Since the establishment of a professional soldiery and semi-permanent provincial garrisons, dividing the day into hour increments was of paramount importance for the Roman army. The unity of the military machine was admirable despite the rudimentary methods for approximating time. Military units woke, ate, marched and slept at pre-defined times. Infantry units, for example, were required to march twenty miles in fiver summer hours. Even with unexpected alterations, the highly organised program found room to adjust.
We know of few accounts in ancient sources relating to precise timekeeping in the army. Josephus notes that action was planned by the hour, when describing Titus’ siege of Jerusalem. Polybius argues that an ideal commander must be able to tell the time of the day to ensure success in any given campaign. However, as no actual mention of a sundial or water clock appears in these instances we might assume that astronomical reckoning is used. A classic example of the relativity of actual timekeeping is the battle of the Colline Gate in 82 BCE, at the end of Sulla’s Civil War, where ancient sources give approximate and sometimes contradictory time relations (Appian – late in the afternoon; Plutarch – at the fourth hour/daybreak). On the other hand, Julius Caesar in 54 BCE acknowledged that night hours are shorter in Britain than on the continent, conducting his measurements with a water-operated timepiece.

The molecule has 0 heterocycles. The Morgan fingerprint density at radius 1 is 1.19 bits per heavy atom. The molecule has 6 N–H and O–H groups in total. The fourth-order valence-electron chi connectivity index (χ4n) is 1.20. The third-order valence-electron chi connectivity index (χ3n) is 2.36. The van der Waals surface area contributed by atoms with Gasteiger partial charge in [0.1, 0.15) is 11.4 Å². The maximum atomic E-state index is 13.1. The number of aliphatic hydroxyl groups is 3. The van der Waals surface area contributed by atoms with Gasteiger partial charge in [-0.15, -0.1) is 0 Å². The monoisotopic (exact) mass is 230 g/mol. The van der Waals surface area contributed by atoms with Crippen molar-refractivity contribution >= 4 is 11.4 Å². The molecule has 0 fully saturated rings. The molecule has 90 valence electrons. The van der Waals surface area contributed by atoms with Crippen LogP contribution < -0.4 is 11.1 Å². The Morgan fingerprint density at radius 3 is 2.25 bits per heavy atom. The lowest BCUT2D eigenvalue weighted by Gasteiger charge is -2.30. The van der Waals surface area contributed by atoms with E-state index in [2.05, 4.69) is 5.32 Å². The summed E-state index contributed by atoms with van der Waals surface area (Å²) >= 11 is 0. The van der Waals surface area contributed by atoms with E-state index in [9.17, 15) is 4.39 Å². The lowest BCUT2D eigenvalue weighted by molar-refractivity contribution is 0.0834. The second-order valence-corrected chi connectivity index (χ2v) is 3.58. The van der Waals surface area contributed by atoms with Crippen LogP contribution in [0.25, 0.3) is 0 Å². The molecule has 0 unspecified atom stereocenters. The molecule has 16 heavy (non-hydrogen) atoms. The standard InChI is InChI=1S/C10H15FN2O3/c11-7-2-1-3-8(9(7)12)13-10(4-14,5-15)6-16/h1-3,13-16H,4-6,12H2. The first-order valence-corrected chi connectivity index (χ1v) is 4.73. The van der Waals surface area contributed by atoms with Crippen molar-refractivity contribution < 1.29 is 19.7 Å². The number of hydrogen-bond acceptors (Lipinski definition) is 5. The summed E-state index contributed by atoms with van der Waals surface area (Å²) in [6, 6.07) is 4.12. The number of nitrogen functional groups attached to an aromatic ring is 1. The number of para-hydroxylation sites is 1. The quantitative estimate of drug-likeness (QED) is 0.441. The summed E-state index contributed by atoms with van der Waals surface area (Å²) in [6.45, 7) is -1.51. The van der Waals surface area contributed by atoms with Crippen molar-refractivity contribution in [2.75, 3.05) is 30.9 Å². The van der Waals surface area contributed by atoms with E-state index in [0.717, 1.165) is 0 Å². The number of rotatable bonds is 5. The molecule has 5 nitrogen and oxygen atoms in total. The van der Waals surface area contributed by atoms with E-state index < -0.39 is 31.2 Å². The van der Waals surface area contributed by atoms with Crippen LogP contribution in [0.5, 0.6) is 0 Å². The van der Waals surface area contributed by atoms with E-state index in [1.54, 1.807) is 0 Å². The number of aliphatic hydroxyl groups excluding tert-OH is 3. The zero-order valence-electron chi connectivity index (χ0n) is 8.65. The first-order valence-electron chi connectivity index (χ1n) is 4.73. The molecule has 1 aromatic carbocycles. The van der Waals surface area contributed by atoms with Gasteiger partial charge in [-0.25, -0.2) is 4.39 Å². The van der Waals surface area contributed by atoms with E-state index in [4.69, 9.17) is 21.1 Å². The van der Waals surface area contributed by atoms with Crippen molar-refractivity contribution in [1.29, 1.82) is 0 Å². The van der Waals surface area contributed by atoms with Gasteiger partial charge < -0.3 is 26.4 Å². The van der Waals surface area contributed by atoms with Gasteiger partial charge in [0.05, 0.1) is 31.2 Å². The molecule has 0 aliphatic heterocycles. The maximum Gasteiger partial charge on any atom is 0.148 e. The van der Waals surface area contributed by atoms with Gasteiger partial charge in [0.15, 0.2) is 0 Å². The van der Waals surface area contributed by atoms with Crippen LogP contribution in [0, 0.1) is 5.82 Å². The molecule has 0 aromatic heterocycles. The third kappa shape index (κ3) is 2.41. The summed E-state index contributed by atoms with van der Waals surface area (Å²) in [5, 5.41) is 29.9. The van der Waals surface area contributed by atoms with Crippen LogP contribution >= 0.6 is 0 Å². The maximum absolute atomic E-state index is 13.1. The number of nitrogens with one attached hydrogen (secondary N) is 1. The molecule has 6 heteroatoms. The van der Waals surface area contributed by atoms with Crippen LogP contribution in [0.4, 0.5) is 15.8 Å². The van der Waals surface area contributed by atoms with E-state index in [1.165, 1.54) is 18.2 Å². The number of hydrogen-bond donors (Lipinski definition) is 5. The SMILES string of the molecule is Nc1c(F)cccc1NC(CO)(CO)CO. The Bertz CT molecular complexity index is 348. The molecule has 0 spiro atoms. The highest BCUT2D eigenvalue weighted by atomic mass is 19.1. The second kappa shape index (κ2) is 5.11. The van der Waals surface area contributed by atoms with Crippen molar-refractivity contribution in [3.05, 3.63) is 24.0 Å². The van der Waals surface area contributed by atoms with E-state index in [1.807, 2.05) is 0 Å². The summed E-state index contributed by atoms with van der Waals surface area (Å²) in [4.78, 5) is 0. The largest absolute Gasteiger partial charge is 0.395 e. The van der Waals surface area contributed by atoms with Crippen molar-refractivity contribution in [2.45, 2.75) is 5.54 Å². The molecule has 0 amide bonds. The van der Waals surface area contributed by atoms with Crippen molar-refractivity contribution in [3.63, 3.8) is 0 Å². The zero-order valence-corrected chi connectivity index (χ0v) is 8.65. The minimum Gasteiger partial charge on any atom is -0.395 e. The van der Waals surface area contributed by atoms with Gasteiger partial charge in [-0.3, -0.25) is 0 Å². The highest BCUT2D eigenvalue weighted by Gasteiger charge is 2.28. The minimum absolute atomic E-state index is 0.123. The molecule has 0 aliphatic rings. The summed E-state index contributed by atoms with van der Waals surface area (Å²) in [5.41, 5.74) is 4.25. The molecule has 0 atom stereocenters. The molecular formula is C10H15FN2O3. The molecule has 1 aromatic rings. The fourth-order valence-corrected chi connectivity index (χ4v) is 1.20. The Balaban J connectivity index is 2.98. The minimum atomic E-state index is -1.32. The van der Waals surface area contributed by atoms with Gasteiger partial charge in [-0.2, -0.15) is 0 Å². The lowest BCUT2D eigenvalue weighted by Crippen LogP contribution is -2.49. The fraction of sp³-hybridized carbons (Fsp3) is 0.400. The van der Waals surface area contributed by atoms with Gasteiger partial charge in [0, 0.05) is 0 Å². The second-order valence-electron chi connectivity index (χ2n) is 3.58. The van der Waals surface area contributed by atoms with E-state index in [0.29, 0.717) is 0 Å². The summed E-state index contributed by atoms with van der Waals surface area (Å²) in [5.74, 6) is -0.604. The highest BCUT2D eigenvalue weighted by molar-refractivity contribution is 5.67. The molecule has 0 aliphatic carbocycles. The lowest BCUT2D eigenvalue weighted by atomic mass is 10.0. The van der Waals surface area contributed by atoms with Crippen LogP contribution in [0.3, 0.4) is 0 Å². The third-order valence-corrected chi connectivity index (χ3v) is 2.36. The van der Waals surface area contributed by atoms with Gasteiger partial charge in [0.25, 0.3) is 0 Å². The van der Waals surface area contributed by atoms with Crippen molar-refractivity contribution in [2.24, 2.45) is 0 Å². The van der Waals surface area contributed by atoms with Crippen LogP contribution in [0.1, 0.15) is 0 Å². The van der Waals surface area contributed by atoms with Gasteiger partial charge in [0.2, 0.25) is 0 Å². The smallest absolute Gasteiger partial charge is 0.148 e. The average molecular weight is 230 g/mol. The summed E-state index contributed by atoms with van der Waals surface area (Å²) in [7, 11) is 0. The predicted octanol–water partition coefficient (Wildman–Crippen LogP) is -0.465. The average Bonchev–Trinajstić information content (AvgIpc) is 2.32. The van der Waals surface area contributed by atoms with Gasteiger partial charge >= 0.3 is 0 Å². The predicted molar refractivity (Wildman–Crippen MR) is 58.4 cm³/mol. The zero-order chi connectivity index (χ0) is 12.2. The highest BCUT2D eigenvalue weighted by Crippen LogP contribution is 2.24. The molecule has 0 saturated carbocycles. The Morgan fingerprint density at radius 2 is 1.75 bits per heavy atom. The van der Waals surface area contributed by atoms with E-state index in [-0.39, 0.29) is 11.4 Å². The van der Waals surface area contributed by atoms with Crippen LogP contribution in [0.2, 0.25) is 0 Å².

Dividing the Day and Tracking Soldiers